There’s a spectacular constellation in easy view this time of year – Orion, the hunter. Look due south (from Northwest DC, that’s toward downtown) and you will see him, striding over the trees. Orion’s body contains two of the ten brightest stars that we can see year-round.
Above photo by Matthew Spinelli; below, by Anirban Nandi.
Both are from Wikimedia Commons.
Orion was a minor Greek god and there are various Greek myths explaining why he is up there. In one, after a checkered history, he went hunting with Artemis and boasted he could kill anything on earth, whereupon Mother Earth killed him, possibly with a scorpion. Other goddesses persuaded Zeus to put him in heaven.
Use your imagination to make out the body. The first stars you will notice are the brightest ones – reddish Betelgeuse on his right shoulder and bluish Rigel marking his left foot. They are both super-giants, hundreds of light years away. (A light year is about 6 trillion miles, roughly the distance that a beam of light can travel in a year.) Betelgeuse is 643 light years away and Rigel 772.
Orion’s “belt” is easy to see – it consists of three stars in a slanting row. In South America they are known as “The Three Marys “(Las Tres Marias). The Chinese call the constellation “Shen,” which refers to the three stars.
In western culture, the three stars in the belt are called Mintaka (900 light years away), Alnilam (4 million years old, 1,359 light years away), and Alnitak (800 light years away). All these are Arabic names that have come down to us from the period around 800-1200 A.D., when the Abbasid caliphate ruled the Middle East and the major astronomers in the world were in Baghdad and Damascus.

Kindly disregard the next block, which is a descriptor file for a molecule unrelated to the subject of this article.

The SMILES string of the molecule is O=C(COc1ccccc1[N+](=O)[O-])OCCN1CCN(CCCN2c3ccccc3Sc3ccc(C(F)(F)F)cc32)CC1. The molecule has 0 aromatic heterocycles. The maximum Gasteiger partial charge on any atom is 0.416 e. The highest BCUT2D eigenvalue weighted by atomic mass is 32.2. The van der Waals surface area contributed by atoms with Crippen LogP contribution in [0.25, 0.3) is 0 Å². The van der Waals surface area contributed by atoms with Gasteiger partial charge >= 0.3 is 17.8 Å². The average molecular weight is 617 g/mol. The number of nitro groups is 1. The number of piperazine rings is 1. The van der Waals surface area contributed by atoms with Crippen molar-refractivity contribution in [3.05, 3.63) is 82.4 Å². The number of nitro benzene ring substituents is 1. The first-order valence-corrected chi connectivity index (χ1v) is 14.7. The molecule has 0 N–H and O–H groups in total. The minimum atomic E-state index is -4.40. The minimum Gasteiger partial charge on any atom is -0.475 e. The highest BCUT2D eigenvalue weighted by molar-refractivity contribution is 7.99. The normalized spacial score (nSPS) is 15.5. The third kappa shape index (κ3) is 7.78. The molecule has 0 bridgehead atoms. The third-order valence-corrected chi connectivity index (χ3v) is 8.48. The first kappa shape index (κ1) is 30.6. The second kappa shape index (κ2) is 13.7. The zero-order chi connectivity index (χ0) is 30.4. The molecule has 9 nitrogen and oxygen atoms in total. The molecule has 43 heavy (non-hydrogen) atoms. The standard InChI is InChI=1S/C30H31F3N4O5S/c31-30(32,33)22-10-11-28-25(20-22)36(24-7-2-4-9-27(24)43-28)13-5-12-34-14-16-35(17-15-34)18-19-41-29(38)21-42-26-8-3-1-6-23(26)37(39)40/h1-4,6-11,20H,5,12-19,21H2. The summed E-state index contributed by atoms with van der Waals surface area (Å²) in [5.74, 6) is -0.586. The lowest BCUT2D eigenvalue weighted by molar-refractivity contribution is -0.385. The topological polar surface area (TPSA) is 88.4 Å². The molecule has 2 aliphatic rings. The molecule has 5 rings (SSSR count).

Hanging from the “belt” is a “sword,” which contains the famous Orion Nebula. You can see it in detail with ordinary binoculars.
Because it is relatively close, this nebula is a favorite study of astronomers.
A long human history
People were looking at this group of stars and making stories several thousand years before Christ. In western history, the early Sumerians in Mesopotamia interpreted these stars as a man and called him their hero Gilgamesh. The Egyptians saw the constellation as Osiris, their sun god of rebirth. Orion is the ancient Greek name, and he is mentioned by that name in the Odyssey, the Aeneid and the Old Testament.
Many other peoples named this set of stars. For example, the Rig Veda (Hindu) calls them “Mriga,” the deer, and sees a group of stars in this part of the sky as a deer with hunting dogs. On our continent, the Lakota Indians saw a bison.
A sense of wonder
When I look at Orion, I remind myself of the many years the light of those stars has traveled to reach us. The vastness of space is hard to comprehend.
And, I enjoy imagining all the people who have looked at those stars and made patterns and stories about them. Maybe even the cavemen, and people today, in far-off places like Siberia and the Pacific islands and the African countries.
Wikipedia is a good place to start – articles on Orion, and on astronomy generally. Another excellent site is EarthSky.org. Each week, EarthSky describes significant sky events for that week – moon, stars, planets, meteors, etc.
Also, the Nature Center in Rock Creek Park has a good small planetarium. Starting January 1st, the planetarium will show “The Winter Night Sky” (45 minutes) every Saturday and Sunday at 1 p.m., free, for all ages. To find more information on the planetarium shows and other Nature Center programs, call 202-895-6070 or visit nps.gov/rocr.
This is an updated version of a post originally published in February 2014.